Back in April, Facebook CEO Mark Zuckerberg unveiled his grand ten-year roadmap, showing the company’s trajectory from now through 2026.
Here’s that slide again, in case you missed it:
It points the way to Facebook’s ideal future: A world where everybody’s connected to the internet, where we talk to artificially intelligent computers as if they were human, and — boldest of all — where virtual reality goggles are as common as our smartphones, allowing us to connect with people across the world as intimately as if they were in the same room.
Facebook moved the marker on this ambitious roadmap a little bit forward this week, with more details on how the social network will operate in its ideal virtual reality future. In a demo, Zuckerberg showed off “Social VR,” using a combination of the Oculus Rift headset and a 360-degree camera to mash together virtual reality and the real world like never before.
In Facebook’s vision for the year 2026, the social network plays a key role in more, if not most, of the interactions you have with your fellow humans. It’s a little creepy, given how much Facebook already permeates our personal lives, but it provides a fascinating glimpse of the radical changes coming to the technology we use.
That’s not to say it will be easy for Facebook.
Just this week, Google held its own big event. And while that presentation was ostensibly to introduce new hardware, it also gave us a glimpse of how Google is thinking about its own future — and the ways in which Facebook’s 10-year strategy overlap with Google’s.
Their core businesses couldn’t be more different — Facebook’s efforts to break into search haven’t yielded much result; Google’s attempts to become a social network are pretty much Silicon Valley punchlines at this point.
Yet in many important ways, Facebook and Google are already going punch-for-punch in a fight that won’t be over any time soon.
Fighting from the sidelines
The most visible part of their fight: Google’s YouTube is the undisputed ruler for web video. But Facebook has been working hard at undermining YouTube’s supremacy by attracting more media brands and advertisers to its video offerings.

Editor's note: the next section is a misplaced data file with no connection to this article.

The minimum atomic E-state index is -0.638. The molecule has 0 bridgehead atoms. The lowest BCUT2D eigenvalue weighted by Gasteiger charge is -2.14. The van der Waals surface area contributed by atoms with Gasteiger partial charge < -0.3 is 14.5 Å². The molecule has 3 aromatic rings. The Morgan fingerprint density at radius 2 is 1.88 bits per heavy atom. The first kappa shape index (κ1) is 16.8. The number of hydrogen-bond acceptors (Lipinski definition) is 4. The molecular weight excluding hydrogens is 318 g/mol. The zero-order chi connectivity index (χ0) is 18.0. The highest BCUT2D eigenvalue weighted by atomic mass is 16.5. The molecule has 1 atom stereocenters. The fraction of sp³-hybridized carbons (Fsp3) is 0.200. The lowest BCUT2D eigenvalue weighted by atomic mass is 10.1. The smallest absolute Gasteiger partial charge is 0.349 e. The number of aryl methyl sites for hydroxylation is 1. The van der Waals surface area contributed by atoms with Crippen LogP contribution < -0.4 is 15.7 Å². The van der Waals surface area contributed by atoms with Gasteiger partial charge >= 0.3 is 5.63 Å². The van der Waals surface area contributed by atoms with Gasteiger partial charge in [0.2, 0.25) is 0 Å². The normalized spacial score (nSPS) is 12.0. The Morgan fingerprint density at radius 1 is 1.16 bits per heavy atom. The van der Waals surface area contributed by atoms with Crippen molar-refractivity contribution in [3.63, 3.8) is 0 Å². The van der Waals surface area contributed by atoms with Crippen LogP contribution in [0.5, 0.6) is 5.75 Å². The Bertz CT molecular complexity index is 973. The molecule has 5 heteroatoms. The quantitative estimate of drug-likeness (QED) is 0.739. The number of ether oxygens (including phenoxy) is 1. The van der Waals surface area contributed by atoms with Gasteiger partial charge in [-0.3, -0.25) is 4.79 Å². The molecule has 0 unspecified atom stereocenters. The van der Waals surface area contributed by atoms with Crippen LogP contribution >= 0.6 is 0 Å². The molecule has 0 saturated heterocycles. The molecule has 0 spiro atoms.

But the more interesting competition is in the futuristic and far-reaching technology being developed by each tech giant.
Just this past week, Google CEO Sundar Pichai said that the company is using artificial intelligence to “build a personal Google for each and every user.” Facebook is investing heavily in AI to personalise its news feed, too.
Facebook’s Oculus subsidiary may have sparked the sudden gold rush towards virtual reality, but Google isn’t far behind with its Daydream View headset, also announced this week. With VR movies projected to be big business, Google doesn’t want to let Facebook steal YouTube’s lead in video advertising.
Google’s parent company Alphabet and Facebook are both making huge investments in connecting the world. Facebook is using self-piloting laser drones, and Google is using balloons, but they share a self-given mission of connecting underserved populations to the internet.
On all counts, these are very future-looking businesses. Artificial intelligence is a very young field, and virtual reality is a long ways away from hitting the consumer mainstream. Even those efforts to connect the globe have regulatory hurdles to overcome in many countries.
It’s early enough that these are all sidelines to what each company is really good at. But with a long enough timespan — say, 10 years — there are going to be winners in each field, and there are going to be losers. And each side is stockpiling as much engineering talent as it can to make sure that they’re the ones who walk away from this.
Ultimately, what this all comes down to is growth amid great technological change.
Google and Facebook, both born in the weird period between the bursting of the first dot-com bubble and Silicon Valley’s current startup boom, successfully navigated the transition from the PC to the smartphone.
The way Google managed that change was largely thanks to Android itself: A smartphone operating system that had Google search and services baked in at every possible level, while also available on a whole range of low- and high-end phones for every possible demographic. Now, Android is the most popular operating system in the world, and Google profits.
Facebook was slow transitioning from the PC to the smartphone, but quickly caught up and now sees the majority of its users and ad revenue on mobile.
But with the smartphone boom now grinding to a halt, the established businesses of the past decade are due for a shakeup and the hunt is on for the next big thing. Whatever it turns out to be — virtual reality, AI-powered assistants, or the like — Google and Facebook are both vying to repeat the Android trick and become indispensable to the next phase of technology.
This isn’t a battle that will be won with one product release, one new website design, or one app. It’s a war that will be fought in fits and spurts in the years to come.
But for the winner comes control over the future.